Heavy elements `spark planet formation`
Usually, planets form in star systems with comparatively high concentrations of elements heavier than hydrogen and helium, a new study has suggested.
Washington: Usually, planets form in star systems with comparatively high concentrations of elements heavier than hydrogen and helium, a new study has suggested.
Such heavier elements are necessary to form the dust grains and planetesimals that build planetary cores, according to the study, which was carried out by researchers Jarrett Johnson and Hui Li of Los Alamos National Laboratory in New Mexico.
Additionally, evidence suggests that the disks of dust that surround young stars don’t survive as long when the stars have lower concentrations of heavy elements, or lower “metallicities” in astronomers’ jargon.
The most likely reason for this shorter lifespan is that light from the star causes clouds of dust to evaporate.
“Our calculation is an estimate of the minimum amount of heavy elements that must be present in circumstellar disks before planets can form,” Johnson said.
“Because these heavy elements must be produced by the first stars in the universe, the first planets could only form around later generations of stars.”
Understanding how the first planets formed provides crucial information about the early universe. Additionally, a better understanding of early planetary formation impacts many facets of astronomy, including the search for life elsewhere, researchers said.
According to Johnson and Li, a successful theory of planet formation should make predictions about the properties of the earliest planets and their host stars.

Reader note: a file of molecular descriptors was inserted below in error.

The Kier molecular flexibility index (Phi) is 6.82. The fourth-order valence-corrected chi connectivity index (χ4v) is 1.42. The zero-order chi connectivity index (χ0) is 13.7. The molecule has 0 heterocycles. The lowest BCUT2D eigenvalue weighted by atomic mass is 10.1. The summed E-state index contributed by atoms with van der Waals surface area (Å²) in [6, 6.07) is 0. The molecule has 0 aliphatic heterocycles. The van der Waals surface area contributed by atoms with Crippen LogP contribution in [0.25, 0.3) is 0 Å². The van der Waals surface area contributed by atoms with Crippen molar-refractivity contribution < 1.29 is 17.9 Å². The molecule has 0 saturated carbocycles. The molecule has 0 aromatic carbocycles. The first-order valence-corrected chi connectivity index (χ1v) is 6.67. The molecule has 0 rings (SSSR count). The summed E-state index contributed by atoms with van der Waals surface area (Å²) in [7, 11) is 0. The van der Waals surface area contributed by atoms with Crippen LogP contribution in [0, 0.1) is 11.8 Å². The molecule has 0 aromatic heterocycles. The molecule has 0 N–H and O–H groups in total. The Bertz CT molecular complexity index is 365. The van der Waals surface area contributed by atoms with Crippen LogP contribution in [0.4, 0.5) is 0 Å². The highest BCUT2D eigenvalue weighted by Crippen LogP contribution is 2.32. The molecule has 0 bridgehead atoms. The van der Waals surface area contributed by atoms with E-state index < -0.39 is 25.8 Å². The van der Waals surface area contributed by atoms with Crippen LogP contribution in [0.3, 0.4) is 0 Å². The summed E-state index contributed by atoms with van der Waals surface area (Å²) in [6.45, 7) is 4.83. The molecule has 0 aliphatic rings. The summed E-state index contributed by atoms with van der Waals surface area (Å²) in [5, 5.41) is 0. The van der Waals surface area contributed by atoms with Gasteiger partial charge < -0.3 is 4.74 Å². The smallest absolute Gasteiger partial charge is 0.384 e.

Such a theory could be tested by studying very old planetary systems in our galaxy. The enrichment of gas with metals from supernovas is thought to affect not only planetary formation, but the formation of low-mass stars like our sun as well.
“A planet as massive and dense as the Earth could only form once stars and supernovae had enriched the gas with an abundance of heavy elements that is at least 10 percent that in the sun,” Johnson said.
This suggests that many generations of stars had to form and evolve before habitable planets could form.”
One important consideration for planetary formation is the dispersal rate of the circumstellar disk of gas and dust around a host star.
Two of the more prominent mechanisms for dispersing a planetary disk are giant planet formation and photoevaporation by the host star.
Photoevaporation appears to be the more dominant process. Observations show that low-metallicity disks have shorter lifetimes, which is bolstered by data showing higher-metallicity disks are better “shielded” from evaporation by a host star’s radiation.
Johnson and Li further assert that disks with higher metallicity tend to form a greater number of high-mass giant planets.
In order to obtain estimates of the critical metallicity necessary for planet formation, Johnson and Li compared the lifetime of the disk and the length of time required for dust grains in the disk to settle.
Basically, for a star system to form planets, the time required for dust grains to settle cannot exceed the disk’s lifetime.
Since the settling time for dust grains depends on the density and temperature of the disk, which are related to the distance from the host star, the critical metallicity is also a function of distance from the host star.
The team noted several assumptions made in their comparisons with the data. The first assumption is that surface metallicity of the host star is the same as that of the protostellar disk from which it and its planets formed.
Second, the team assumed circular planetary orbits. When orbits are highly eccentric, comparing the data to the theoretical predictions is more difficult. Lastly, the team assumes planets have not migrated inward toward their star from their initial place of birth in the disk.
Johnson and Li found that the formation of planetesimals can only take place once a minimum metallicity is reached in a protostellar disk.
Since the earliest stars that formed in the universe (Population III stars) do not have the required metallicity to host planets, it is believed that the supernova explosions from such stars helped enrich subsequent (Population II) stars, some of which may still be in existence and could host planets.
The study will appear in the Astrophysical Journal.